Families of Indian sailors unhappy with government

Families of Indian sailors unhappy with government

ROHTAK: Six Indian sailors are set to return home after spending nearly ten months in the captivity of Somali pirates in the Gulf of Aden after Pakistani human rights activist Ansar Burney secured their release by paying the ransom demanded.


Among the 22 hostages who had been freed by the pirates are four Pakistanis, one Sri Lankan and 11 Egyptians besides the two Indians from Haryana and one each from Himachal, J&K, Mumbai and Tamil Nadu.

The families of four sailors- Ravinder Gulia of Rohtak, Satnam Singh of Ambala, Prashant Chauhan of Shimla and MK Sharma from J&K had raised the issue up till the Prime Minister and had urged the Indian government but got nothing but assurances.

Sampa, wife of Ravinder Gula, said, "It's a bond of humanity cutting across boundaries that has saved the lives of our dear ones. I am all thanks to the Pakistan national Burney and even the Pakistan government which helped in the efforts to get the hostages released".

"I have just talked to my husband who informed me that he is likely to reach home in next 9-10 days. He says that all the sailors are in good health and have gotten out of the danger zone in the sea", Sampa said.

Samoa has been running from pillar to post and even had a heated exchange with some politicians during her efforts to get the government to help in securing her husband's release.

"My ten month agony has finally come to an end thanks to Pakistan human rights activist Ansar Burney's efforts. Even the Pakistan government has played a positive role in the process of getting the hostages freed as the sovernor of Sind state Ishratul Ebad raised funds to pay the ransom amount to the pirates. But the Indian government and politicians let us down", said Sampa.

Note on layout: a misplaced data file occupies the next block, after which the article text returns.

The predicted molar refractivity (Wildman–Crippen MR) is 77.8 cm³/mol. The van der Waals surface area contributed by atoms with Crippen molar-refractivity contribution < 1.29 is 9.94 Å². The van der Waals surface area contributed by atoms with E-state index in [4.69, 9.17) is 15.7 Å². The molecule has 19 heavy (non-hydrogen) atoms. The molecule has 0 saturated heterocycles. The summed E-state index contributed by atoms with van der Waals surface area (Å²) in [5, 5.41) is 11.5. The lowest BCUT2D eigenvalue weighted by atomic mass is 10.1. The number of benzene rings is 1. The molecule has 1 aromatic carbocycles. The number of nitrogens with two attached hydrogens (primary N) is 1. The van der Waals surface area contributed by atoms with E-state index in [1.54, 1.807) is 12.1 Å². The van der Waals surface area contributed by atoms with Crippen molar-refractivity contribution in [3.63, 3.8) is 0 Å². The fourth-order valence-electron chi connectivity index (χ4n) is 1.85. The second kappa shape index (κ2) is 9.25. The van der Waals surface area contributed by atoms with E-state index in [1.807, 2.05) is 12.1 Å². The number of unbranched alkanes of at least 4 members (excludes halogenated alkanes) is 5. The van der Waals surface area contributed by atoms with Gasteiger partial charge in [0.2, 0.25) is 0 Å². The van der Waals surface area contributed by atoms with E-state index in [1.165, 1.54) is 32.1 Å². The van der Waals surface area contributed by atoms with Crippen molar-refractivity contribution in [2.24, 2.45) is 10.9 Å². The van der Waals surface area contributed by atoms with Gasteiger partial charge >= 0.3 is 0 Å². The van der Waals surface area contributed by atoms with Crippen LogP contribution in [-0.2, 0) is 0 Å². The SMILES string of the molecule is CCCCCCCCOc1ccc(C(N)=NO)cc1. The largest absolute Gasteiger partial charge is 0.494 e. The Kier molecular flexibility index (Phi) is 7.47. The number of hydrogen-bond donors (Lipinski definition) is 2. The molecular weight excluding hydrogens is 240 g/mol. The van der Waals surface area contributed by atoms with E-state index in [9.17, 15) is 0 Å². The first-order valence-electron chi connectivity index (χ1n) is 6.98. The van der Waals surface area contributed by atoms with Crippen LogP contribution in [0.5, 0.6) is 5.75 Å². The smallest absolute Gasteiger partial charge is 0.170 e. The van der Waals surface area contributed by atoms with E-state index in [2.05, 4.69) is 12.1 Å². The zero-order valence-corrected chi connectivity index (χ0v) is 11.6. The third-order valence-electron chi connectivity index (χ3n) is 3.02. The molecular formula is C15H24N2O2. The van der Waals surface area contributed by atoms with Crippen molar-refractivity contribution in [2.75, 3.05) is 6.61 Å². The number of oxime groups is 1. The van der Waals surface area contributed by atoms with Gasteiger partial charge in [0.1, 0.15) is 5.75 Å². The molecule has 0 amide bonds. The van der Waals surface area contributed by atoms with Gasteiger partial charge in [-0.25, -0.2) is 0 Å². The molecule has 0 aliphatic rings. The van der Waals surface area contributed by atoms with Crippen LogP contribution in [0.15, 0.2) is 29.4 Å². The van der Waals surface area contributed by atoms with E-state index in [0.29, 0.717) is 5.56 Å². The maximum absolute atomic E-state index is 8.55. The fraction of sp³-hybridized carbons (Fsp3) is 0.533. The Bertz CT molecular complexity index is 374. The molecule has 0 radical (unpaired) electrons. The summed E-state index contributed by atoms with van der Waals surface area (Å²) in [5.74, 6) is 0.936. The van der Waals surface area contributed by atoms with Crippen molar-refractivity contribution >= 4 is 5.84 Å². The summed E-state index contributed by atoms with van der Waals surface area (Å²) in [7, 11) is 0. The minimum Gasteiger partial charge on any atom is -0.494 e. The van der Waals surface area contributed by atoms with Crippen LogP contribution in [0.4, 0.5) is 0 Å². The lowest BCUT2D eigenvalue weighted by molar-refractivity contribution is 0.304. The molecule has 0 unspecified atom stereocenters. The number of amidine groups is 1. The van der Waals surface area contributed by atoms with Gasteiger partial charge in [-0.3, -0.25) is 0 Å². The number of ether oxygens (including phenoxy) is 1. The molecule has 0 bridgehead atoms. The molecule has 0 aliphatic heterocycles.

"I have taken a personal vow to never cast my vote as these politicians have little concern for the miseries and grievances of the common people," she added.

She said that she had talked to several senior ministers who had flatly refused to extend help stating that they could not pay ransom as it was illegal.

"Is securing the human lives illegal? They refused to talk to the pirates to get Indian citizens freed. Had there been the relative of any politician or VIP among the hostages, the Indian government would have come to its knees to ensure his/her release and there have been such instances in the past. But the lives of the common man does not move them" she said.

According to reports, the Egyptian shipping company was to contribute $1 million, while Pakistan and India were to raise $500,000 and $600,000respectively. However, as the deadline loomed, Indian did not fulfill its end of the bargain.

Somali pirates had hijacked the Egyptian cargo ship MV Suez in the Gulf of Aden on August 2, 2010.


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